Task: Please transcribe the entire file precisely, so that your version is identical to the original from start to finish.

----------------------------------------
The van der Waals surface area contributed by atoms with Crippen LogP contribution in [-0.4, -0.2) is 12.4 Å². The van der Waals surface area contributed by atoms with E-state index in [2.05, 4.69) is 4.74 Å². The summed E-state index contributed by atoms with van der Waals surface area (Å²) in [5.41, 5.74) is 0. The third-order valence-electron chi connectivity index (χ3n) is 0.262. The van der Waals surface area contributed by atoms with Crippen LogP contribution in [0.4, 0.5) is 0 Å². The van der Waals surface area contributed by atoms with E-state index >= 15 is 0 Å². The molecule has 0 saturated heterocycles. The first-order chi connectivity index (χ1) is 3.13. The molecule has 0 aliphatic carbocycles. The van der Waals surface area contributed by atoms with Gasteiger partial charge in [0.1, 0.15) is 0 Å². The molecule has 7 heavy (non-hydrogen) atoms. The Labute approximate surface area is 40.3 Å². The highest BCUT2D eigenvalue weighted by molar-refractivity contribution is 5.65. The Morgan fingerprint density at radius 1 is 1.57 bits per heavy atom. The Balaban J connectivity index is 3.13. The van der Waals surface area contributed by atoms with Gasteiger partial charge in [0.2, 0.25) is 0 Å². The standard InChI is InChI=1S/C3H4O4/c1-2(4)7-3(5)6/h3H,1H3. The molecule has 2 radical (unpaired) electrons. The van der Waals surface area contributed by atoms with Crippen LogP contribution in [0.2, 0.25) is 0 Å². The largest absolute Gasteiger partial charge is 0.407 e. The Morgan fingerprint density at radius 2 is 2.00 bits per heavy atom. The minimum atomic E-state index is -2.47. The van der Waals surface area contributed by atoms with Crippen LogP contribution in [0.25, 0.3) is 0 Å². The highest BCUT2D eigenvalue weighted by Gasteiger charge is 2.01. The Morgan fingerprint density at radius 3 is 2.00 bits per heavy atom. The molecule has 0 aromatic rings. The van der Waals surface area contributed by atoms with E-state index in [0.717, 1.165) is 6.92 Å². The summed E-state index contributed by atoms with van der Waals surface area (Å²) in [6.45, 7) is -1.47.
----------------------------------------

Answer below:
The van der Waals surface area contributed by atoms with Crippen LogP contribution in [-0.4, -0.2) is 12.4 Å². The van der Waals surface area contributed by atoms with E-state index in [2.05, 4.69) is 4.74 Å². The summed E-state index contributed by atoms with van der Waals surface area (Å²) in [5.41, 5.74) is 0. The third-order valence-electron chi connectivity index (χ3n) is 0.262. The van der Waals surface area contributed by atoms with Crippen LogP contribution in [0.4, 0.5) is 0 Å². The van der Waals surface area contributed by atoms with E-state index >= 15 is 0 Å². The molecule has 0 saturated heterocycles. The first-order chi connectivity index (χ1) is 3.13. The molecule has 0 aliphatic carbocycles. The van der Waals surface area contributed by atoms with Gasteiger partial charge in [0.1, 0.15) is 0 Å². The molecule has 7 heavy (non-hydrogen) atoms. The Labute approximate surface area is 40.3 Å². The highest BCUT2D eigenvalue weighted by molar-refractivity contribution is 5.65. The Morgan fingerprint density at radius 1 is 1.57 bits per heavy atom. The Balaban J connectivity index is 3.13. The van der Waals surface area contributed by atoms with Gasteiger partial charge in [0.2, 0.25) is 0 Å². The standard InChI is InChI=1S/C3H4O4/c1-2(4)7-3(5)6/h3H,1H3. The molecule has 2 radical (unpaired) electrons. The van der Waals surface area contributed by atoms with Crippen LogP contribution in [0.2, 0.25) is 0 Å². The largest absolute Gasteiger partial charge is 0.407 e. The Morgan fingerprint density at radius 2 is 2.00 bits per heavy atom. The minimum atomic E-state index is -2.47. The van der Waals surface area contributed by atoms with Crippen LogP contribution in [0.25, 0.3) is 0 Å². The highest BCUT2D eigenvalue weighted by Gasteiger charge is 2.01. The Morgan fingerprint density at radius 3 is 2.00 bits per heavy atom. The molecule has 0 aromatic rings. The van der Waals surface area contributed by atoms with E-state index in [0.717, 1.165) is 6.92 Å². The summed E-state index contributed by atoms with van der Waals surface area (Å²) in [6.45, 7) is -1.47.